random adviceSneakers, gym shoes, tennis shoes, trainers — whatever you call them, those athletically-inclined shoes on your feet can probably be washed in the washing machine. Really. But almost no one I know does it.

Rather, most of my peers wear shoes until they get unacceptably dingy, then buy new shoes, on the mistaken belief that dirty shoes are “worn out.” But they’re probably not. They’re just dirty. So wash them.

  • First, take out the laces. You’ll wash the laces in the same load. They’ll get twisted and tangled no matter what you do. But they’ll get clean.

  • Take out the foam inserts. They won’t get clean, and might fall apart. Consider replacing them with new insoles.

  • Use half the normal amount of detergent. You won’t need more, because you’ll also…

  • Add one scoop of an oxygen bleach, like Oxy-Clean. This is the secret ingredient that makes them look new-ish.

  • Wash them on a normal cycle, warm water, with a towel to dampen some of the banging.

  • Let them air-dry, unless you have a special rack for your dryer.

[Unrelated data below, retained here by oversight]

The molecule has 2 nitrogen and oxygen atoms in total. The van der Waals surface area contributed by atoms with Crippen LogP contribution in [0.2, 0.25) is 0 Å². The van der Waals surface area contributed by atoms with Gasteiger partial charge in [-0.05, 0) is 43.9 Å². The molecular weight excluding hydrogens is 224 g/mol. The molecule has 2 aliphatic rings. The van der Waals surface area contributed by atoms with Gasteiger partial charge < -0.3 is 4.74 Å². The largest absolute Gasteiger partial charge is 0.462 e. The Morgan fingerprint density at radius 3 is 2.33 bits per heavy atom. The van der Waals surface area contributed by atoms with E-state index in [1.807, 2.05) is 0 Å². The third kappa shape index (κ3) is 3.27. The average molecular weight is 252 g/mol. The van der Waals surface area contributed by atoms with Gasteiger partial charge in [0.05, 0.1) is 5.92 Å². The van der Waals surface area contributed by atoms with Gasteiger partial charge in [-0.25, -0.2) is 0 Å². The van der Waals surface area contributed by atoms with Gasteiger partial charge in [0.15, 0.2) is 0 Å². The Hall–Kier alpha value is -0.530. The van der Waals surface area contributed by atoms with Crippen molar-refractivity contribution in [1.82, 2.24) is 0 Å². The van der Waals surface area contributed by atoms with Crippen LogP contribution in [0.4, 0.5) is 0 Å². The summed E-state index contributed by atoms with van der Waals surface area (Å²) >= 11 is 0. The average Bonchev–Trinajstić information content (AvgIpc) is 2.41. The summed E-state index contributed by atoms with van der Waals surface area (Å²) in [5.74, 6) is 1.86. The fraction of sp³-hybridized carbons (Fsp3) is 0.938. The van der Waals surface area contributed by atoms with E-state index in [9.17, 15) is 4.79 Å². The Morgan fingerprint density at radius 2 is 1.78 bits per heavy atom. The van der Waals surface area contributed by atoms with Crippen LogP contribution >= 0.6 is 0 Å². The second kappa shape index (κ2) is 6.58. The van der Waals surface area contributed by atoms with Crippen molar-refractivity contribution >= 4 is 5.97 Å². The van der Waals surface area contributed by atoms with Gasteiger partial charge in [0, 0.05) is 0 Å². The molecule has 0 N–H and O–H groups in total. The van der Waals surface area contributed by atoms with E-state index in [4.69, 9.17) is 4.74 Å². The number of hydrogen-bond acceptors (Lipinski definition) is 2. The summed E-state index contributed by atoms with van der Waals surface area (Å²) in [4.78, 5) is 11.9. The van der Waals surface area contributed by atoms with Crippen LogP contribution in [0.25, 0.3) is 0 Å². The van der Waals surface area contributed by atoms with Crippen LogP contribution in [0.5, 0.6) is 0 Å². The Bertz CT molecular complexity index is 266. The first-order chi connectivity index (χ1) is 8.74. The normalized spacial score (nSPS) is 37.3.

I’ve had success with every pair of shoes I’ve washed, but can’t guarantee you’ll have the same luck. Leather, suede and such variants might dry out or crack. The worst-case scenario is that washing the shoes will cause them to fall apart or become unwearable. But considering they were more-or-less unwearable when you put them in the machine, that’s not such a loss.

Real running shoes — the kind you take out on the road — do have an expiration date, a point at which the the foam and shock-absorbing features break down. So keep in mind that washing these shoes could hasten their demise, or at least mask the signs. But once retired from “real” running, these shoes are probably fine for normal wear.

When your shoes finally pass into a zone where you just don’t want to wear them anymore, make sure to donate them to charity. Shoes that most Americans would consider worn-out are always needed in poorer parts of the world.